Listening to my heart.
"Ah," he sighed
." -Twilight page 276

"He opened his eyes, and they were hungry. Not in a way to make me fear, but rather to tighten the muscles in the pit of my stomach and send my pulse hammering through my veins again.
"I wish," he whispered, "I wish you could feel the...complexity...the confusion...I feel. That you could understand."
He raised his hand to my hair, then carefully brushed it across my face.
"Tell me," I breathed.
"I don't think I can. I've told you, on the one hand, the hunger- the thirst- that, deplorable creature that I am, I feel for you. And I think you can understand that, to an extent. Though"- he half-smiled- "as you are not addicted to any illegal substances, you probably can't empathize completely. But..." His fingers touched my lips lightly, making me shiver again
.

"There are other hungers. Hungers I don't even understand, that are foreign to me."
"I may understand that better than you think."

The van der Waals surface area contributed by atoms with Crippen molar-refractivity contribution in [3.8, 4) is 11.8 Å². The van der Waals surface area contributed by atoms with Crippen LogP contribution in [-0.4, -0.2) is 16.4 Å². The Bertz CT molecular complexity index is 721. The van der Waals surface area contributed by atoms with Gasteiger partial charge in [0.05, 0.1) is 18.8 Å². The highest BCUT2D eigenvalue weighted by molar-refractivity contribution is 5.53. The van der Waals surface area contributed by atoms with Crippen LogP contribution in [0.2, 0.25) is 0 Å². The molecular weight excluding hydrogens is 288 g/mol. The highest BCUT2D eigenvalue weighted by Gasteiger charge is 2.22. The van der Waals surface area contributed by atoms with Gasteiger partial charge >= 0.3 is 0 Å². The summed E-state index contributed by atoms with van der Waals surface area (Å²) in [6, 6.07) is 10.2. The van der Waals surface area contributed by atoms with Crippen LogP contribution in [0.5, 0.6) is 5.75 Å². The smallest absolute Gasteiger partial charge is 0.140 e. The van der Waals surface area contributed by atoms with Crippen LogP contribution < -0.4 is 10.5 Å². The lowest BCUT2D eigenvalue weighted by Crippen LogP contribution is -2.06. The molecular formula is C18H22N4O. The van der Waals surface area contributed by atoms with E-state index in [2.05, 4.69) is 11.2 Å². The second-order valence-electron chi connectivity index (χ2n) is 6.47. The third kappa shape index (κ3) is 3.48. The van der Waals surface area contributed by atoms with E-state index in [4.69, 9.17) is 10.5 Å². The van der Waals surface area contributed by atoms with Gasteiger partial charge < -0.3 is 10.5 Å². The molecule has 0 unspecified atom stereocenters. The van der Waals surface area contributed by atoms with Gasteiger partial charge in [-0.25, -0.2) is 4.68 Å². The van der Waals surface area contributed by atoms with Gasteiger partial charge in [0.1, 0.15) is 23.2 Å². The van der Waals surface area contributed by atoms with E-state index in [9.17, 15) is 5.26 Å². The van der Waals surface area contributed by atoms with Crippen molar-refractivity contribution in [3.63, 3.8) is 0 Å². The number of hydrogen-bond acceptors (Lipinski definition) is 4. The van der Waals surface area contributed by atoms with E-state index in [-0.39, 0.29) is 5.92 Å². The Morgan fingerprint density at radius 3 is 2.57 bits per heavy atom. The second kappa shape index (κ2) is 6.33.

'I'm not used to feeling so human. Is it always like this?"
"For me?" I paused. "No, never. Never before this."
He held my hands between his. They felt so feeble in his iron strength.
"I don't know how to be close to you," he admitted. "I don't know if I can.
"
-Twilight pages 277-278

"Edward hesitated to test himself, to see if this was safe, to make sure he was still in control of his need.
And then his cold, marble lips pressed very softly to mine.
What neither of us was prepared for was my response.
Blood boiled under my skin, burned in my lips. My breath came in a wild gasp. My fingers knotted in his hair, clutching him to me. My lips parted as I breathed in his heady scent
."
-Twilight page 282